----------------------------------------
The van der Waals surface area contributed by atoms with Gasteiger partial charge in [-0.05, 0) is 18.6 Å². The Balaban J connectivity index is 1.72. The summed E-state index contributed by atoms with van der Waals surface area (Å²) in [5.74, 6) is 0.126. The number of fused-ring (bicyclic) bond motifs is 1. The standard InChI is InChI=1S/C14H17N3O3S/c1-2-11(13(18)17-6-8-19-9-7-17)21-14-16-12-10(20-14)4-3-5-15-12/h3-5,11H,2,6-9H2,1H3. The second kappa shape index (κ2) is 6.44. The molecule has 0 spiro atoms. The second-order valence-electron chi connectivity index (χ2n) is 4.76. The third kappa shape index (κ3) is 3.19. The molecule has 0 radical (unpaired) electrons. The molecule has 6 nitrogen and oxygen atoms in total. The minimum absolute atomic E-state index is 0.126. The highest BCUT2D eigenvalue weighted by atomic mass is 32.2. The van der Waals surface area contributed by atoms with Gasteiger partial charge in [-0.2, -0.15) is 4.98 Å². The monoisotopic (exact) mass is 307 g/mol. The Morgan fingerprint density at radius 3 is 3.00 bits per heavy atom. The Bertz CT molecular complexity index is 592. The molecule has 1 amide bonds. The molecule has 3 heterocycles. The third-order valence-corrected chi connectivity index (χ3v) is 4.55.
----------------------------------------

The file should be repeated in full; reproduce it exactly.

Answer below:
The van der Waals surface area contributed by atoms with Gasteiger partial charge in [-0.05, 0) is 18.6 Å². The Balaban J connectivity index is 1.72. The summed E-state index contributed by atoms with van der Waals surface area (Å²) in [5.74, 6) is 0.126. The number of fused-ring (bicyclic) bond motifs is 1. The standard InChI is InChI=1S/C14H17N3O3S/c1-2-11(13(18)17-6-8-19-9-7-17)21-14-16-12-10(20-14)4-3-5-15-12/h3-5,11H,2,6-9H2,1H3. The second kappa shape index (κ2) is 6.44. The molecule has 0 spiro atoms. The second-order valence-electron chi connectivity index (χ2n) is 4.76. The third kappa shape index (κ3) is 3.19. The molecule has 0 radical (unpaired) electrons. The molecule has 6 nitrogen and oxygen atoms in total. The minimum absolute atomic E-state index is 0.126. The highest BCUT2D eigenvalue weighted by atomic mass is 32.2. The van der Waals surface area contributed by atoms with Gasteiger partial charge in [-0.2, -0.15) is 4.98 Å². The monoisotopic (exact) mass is 307 g/mol. The Morgan fingerprint density at radius 3 is 3.00 bits per heavy atom. The Bertz CT molecular complexity index is 592. The molecule has 1 amide bonds. The molecule has 3 heterocycles. The third-order valence-corrected chi connectivity index (χ3v) is 4.55.